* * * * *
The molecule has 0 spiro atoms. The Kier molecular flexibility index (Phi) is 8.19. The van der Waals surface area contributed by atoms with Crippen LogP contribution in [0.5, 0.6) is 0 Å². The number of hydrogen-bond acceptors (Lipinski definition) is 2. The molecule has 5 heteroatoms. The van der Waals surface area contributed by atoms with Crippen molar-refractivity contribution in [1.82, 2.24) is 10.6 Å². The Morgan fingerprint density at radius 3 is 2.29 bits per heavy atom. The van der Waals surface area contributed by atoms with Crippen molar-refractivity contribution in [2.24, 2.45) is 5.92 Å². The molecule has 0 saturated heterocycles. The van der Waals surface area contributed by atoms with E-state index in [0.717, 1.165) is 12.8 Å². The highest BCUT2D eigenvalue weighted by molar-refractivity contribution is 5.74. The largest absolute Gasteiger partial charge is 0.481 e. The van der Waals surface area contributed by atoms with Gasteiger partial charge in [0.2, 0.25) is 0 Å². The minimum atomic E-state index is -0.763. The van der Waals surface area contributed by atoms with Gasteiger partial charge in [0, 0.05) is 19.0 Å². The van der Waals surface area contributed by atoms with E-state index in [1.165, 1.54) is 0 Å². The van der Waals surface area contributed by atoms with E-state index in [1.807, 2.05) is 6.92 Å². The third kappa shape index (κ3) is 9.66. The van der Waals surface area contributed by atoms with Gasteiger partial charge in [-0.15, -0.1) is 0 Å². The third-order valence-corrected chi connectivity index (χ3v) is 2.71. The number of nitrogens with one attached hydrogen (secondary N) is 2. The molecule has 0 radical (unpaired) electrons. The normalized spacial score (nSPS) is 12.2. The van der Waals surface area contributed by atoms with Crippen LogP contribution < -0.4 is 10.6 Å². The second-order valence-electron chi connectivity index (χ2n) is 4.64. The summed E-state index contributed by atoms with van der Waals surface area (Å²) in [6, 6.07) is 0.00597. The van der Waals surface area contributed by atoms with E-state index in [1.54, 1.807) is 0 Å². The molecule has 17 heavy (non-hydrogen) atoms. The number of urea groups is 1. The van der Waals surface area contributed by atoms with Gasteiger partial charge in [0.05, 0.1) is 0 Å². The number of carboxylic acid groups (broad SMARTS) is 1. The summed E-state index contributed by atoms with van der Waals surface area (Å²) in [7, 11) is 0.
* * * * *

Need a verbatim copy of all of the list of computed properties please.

The molecule has 0 spiro atoms. The Kier molecular flexibility index (Phi) is 8.19. The van der Waals surface area contributed by atoms with Crippen LogP contribution in [0.5, 0.6) is 0 Å². The number of hydrogen-bond acceptors (Lipinski definition) is 2. The molecule has 5 heteroatoms. The van der Waals surface area contributed by atoms with Crippen molar-refractivity contribution in [1.82, 2.24) is 10.6 Å². The Morgan fingerprint density at radius 3 is 2.29 bits per heavy atom. The van der Waals surface area contributed by atoms with Crippen molar-refractivity contribution in [2.24, 2.45) is 5.92 Å². The molecule has 0 saturated heterocycles. The van der Waals surface area contributed by atoms with E-state index in [0.717, 1.165) is 12.8 Å². The highest BCUT2D eigenvalue weighted by molar-refractivity contribution is 5.74. The largest absolute Gasteiger partial charge is 0.481 e. The van der Waals surface area contributed by atoms with Gasteiger partial charge in [0.2, 0.25) is 0 Å². The minimum atomic E-state index is -0.763. The van der Waals surface area contributed by atoms with Gasteiger partial charge in [0, 0.05) is 19.0 Å². The van der Waals surface area contributed by atoms with E-state index in [1.165, 1.54) is 0 Å². The van der Waals surface area contributed by atoms with E-state index in [1.807, 2.05) is 6.92 Å². The third kappa shape index (κ3) is 9.66. The van der Waals surface area contributed by atoms with Gasteiger partial charge in [-0.15, -0.1) is 0 Å². The third-order valence-corrected chi connectivity index (χ3v) is 2.71. The number of nitrogens with one attached hydrogen (secondary N) is 2. The molecule has 0 radical (unpaired) electrons. The normalized spacial score (nSPS) is 12.2. The van der Waals surface area contributed by atoms with Crippen LogP contribution < -0.4 is 10.6 Å². The second-order valence-electron chi connectivity index (χ2n) is 4.64. The summed E-state index contributed by atoms with van der Waals surface area (Å²) in [6, 6.07) is 0.00597. The van der Waals surface area contributed by atoms with E-state index in [1.54, 1.807) is 0 Å². The molecule has 17 heavy (non-hydrogen) atoms. The number of urea groups is 1. The van der Waals surface area contributed by atoms with Gasteiger partial charge in [0.05, 0.1) is 0 Å². The number of carboxylic acid groups (broad SMARTS) is 1. The summed E-state index contributed by atoms with van der Waals surface area (Å²) in [7, 11) is 0.